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Thomas J. McKay [13]Thomas McKay [11]
  1. Thomas McKay, Chapter 1 a Formal Language with Non-Distributive Plurals: Preliminary Considerations.
    (1) Arnie, Bob and Carlos are shipmates.1 This is something true of the three of them together. We cannot say Arnie is a shipmate except perhaps as elliptical for something that connects Arnie to others. (Arnie is a..
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  2. Thomas J. McKay (2009). Words Without Objects. Canadian Journal of Philosophy 38 (2):301-323.
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  3. Thomas McKay, Propositional Attitude Reports. Stanford Encyclopedia of Philosophy.
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  4. Thomas J. McKay (2008). Critical Notice. Canadian Journal of Philosophy 38 (2):301-323.
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  5. Thomas J. McKay (2008). Review of H. Laycock, Words Without Objects: Semantics, Ontology, and Logic for Non-Singularity. [REVIEW] Canadian Journal of Philosophy 38 (2):pp. 301-323.
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  6. Thomas J. McKay (2006). Plural Predication. Oxford University Press.
    Plural predication is a pervasive part of ordinary language. We can say that some people are fifty in number, are surrounding a building, come from many countries, and are classmates. These predicates can be true of some people without being true of any one of them; they are non-distributive predications. However, the apparatus of modern logic does not allow a place for them. Thomas McKay here explores the enrichment of logic with non-distributive plural predication and quantification. His book will be (...)
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  7. Thomas McKay & Michael Nelson (2005). The de Re/de Dicto Distinction. Stanford Encyclopedia of Philosophy. Retrieved 15:2010.
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  8. Thomas J. McKay (1997). Analogy and Argument. Teaching Philosophy 20 (1):49-60.
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  9. Thomas McKay & David Johnson (1996). A Reconsideration of an Argument Against Compatibilism. Philosophical Topics 24 (2):113-122.
  10. Thomas McKay (1994). Names, Causal Chains, and de Re Beliefs. Philosophical Perspectives 8:293-302.
  11. Thomas J. Mckay (1994). Plural Reference and Unbound Pronouns. In. In Dag Prawitz & Dag Westerståhl (eds.), Logic and Philosophy of Science in Uppsala. Kluwer. 559--582.
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  12. Thomas J. McKay (1991). Representingde Re Beliefs. Linguistics and Philosophy 14 (6):711 - 739.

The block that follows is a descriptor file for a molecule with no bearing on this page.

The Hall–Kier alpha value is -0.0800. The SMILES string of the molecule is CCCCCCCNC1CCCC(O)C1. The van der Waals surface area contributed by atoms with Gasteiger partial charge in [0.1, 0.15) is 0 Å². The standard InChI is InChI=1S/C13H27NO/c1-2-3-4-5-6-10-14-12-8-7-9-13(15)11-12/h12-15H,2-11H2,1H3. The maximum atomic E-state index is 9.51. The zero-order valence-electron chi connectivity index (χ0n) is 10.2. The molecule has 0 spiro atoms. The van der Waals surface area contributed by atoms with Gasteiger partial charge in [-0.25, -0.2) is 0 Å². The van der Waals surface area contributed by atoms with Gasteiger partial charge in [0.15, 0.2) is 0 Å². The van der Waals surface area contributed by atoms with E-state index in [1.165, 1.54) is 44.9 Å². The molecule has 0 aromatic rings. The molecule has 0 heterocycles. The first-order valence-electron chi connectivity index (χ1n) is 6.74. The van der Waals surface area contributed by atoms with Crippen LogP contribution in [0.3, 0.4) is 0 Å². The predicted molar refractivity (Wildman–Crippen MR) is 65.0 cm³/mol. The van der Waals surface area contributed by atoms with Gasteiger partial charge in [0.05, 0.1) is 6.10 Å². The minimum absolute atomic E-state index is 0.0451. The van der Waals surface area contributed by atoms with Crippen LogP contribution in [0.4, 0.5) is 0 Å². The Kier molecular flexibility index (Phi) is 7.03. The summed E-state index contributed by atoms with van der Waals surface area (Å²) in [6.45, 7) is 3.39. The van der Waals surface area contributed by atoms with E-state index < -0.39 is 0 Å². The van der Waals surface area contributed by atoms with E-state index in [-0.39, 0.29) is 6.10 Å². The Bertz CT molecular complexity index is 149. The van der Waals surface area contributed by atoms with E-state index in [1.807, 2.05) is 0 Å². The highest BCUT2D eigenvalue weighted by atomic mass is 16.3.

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  13. Thomas J. McKay (1988). De Re and De Se Belief. In. In D. F. Austin (ed.), Philosophical Analysis. Kluwer Academic Publishers. 207--217.
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  14. Thomas McKay (1986). His Burning Pants. Notre Dame Journal of Formal Logic 27 (3):393-400.
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  15. Thomas J. McKay (1986). Lowe and Baldwin on Modalities. Mind 95 (380):499-505.
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  16. Thomas J. Mckay (1986). Against Constitutional Sufficiency Principles. Midwest Studies in Philosophy 11 (1):295-304.
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  17. Thomas McKay (1984). Actions and De Re Beliefs. Canadian Journal of Philosophy 14 (4):631 - 635.
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  18. Thomas J. McKay (1984). On Showing Invalidity. Canadian Journal of Philosophy 14 (1):97 - 101.
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  19. Thomas McKay (1981). On Proper Names in Belief Ascriptions. Philosophical Studies 39 (3):287-303.
  20. Thomas McKay & Cindy Stern (1979). Natural Kind Terms and Standards of Membership. Linguistics and Philosophy 3 (1):27 - 34.
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  21. Thomas J. McKay (1978). The Principle of Predication. Journal of Philosophical Logic 7 (1):19 - 26.
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  22. Thomas McKay & Peter Van Inwagen (1977). Counterfactuals with Disjunctive Antecedents. Philosophical Studies 31 (5):353 - 356.
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  23. Thomas Mckay & Peter Van Inwagen (1977). Counterfactuals with Disjunctive Antecedents. Philosophical Studies 31 (5):353 - 356.
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  24. Thomas J. McKay (1975). Essentialism in Quantified Modal Logic. Journal of Philosophical Logic 4 (4):423 - 438.
    This paper mentions several different sorts of "essentialism," and examines various senses in which quantified modal logic is "committed to" the most troublesome kind of essentialism. It is argued that essentialism is neither provable, Nor entailed by any contingently true non-Modal sentence. But quantified modal logic is committed to the meaningfulness of essentialism. This sort of commitment may be made innocuous by requiring that essentialism simply be made logically false; some of the consequences of taking this line are explored.
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